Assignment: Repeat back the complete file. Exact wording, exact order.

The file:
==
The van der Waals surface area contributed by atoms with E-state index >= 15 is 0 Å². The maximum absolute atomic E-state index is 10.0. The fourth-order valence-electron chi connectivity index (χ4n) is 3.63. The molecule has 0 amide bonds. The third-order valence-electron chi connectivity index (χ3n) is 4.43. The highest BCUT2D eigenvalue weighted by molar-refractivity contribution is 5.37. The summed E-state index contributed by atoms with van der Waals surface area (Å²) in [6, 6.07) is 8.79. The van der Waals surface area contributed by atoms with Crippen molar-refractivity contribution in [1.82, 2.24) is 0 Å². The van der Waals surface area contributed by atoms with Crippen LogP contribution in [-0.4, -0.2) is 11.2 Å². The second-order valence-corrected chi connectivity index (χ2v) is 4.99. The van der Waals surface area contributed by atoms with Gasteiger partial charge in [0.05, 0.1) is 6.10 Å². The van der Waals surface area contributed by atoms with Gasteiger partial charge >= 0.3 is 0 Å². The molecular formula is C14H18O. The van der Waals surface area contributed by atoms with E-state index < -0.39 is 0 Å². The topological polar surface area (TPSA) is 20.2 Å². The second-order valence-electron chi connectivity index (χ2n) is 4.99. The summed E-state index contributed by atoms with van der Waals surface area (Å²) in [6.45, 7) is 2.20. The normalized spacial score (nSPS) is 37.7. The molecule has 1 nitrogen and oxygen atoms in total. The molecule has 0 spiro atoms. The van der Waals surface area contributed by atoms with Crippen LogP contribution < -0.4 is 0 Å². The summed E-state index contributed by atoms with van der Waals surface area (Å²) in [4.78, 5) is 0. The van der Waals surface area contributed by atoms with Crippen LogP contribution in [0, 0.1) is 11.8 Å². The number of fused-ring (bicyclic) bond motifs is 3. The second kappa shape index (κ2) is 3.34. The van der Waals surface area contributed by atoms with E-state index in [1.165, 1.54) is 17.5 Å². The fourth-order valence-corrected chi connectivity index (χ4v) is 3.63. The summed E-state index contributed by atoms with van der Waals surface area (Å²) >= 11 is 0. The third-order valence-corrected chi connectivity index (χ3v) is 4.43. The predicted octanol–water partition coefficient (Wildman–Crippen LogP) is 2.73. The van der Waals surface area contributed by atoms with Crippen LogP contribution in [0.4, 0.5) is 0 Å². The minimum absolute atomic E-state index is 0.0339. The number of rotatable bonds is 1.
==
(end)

The van der Waals surface area contributed by atoms with E-state index >= 15 is 0 Å². The maximum absolute atomic E-state index is 10.0. The fourth-order valence-electron chi connectivity index (χ4n) is 3.63. The molecule has 0 amide bonds. The third-order valence-electron chi connectivity index (χ3n) is 4.43. The highest BCUT2D eigenvalue weighted by molar-refractivity contribution is 5.37. The summed E-state index contributed by atoms with van der Waals surface area (Å²) in [6, 6.07) is 8.79. The van der Waals surface area contributed by atoms with Crippen molar-refractivity contribution in [1.82, 2.24) is 0 Å². The van der Waals surface area contributed by atoms with Crippen LogP contribution in [-0.4, -0.2) is 11.2 Å². The second-order valence-corrected chi connectivity index (χ2v) is 4.99. The van der Waals surface area contributed by atoms with Gasteiger partial charge in [0.05, 0.1) is 6.10 Å². The van der Waals surface area contributed by atoms with Gasteiger partial charge >= 0.3 is 0 Å². The molecular formula is C14H18O. The van der Waals surface area contributed by atoms with E-state index < -0.39 is 0 Å². The topological polar surface area (TPSA) is 20.2 Å². The second-order valence-electron chi connectivity index (χ2n) is 4.99. The summed E-state index contributed by atoms with van der Waals surface area (Å²) in [6.45, 7) is 2.20. The normalized spacial score (nSPS) is 37.7. The molecule has 1 nitrogen and oxygen atoms in total. The molecule has 0 spiro atoms. The van der Waals surface area contributed by atoms with Crippen LogP contribution < -0.4 is 0 Å². The summed E-state index contributed by atoms with van der Waals surface area (Å²) in [4.78, 5) is 0. The van der Waals surface area contributed by atoms with Crippen LogP contribution in [0, 0.1) is 11.8 Å². The number of fused-ring (bicyclic) bond motifs is 3. The second kappa shape index (κ2) is 3.34. The van der Waals surface area contributed by atoms with E-state index in [1.165, 1.54) is 17.5 Å². The fourth-order valence-corrected chi connectivity index (χ4v) is 3.63. The summed E-state index contributed by atoms with van der Waals surface area (Å²) >= 11 is 0. The third-order valence-corrected chi connectivity index (χ3v) is 4.43. The predicted octanol–water partition coefficient (Wildman–Crippen LogP) is 2.73. The van der Waals surface area contributed by atoms with Crippen LogP contribution in [0.4, 0.5) is 0 Å². The minimum absolute atomic E-state index is 0.0339. The number of rotatable bonds is 1.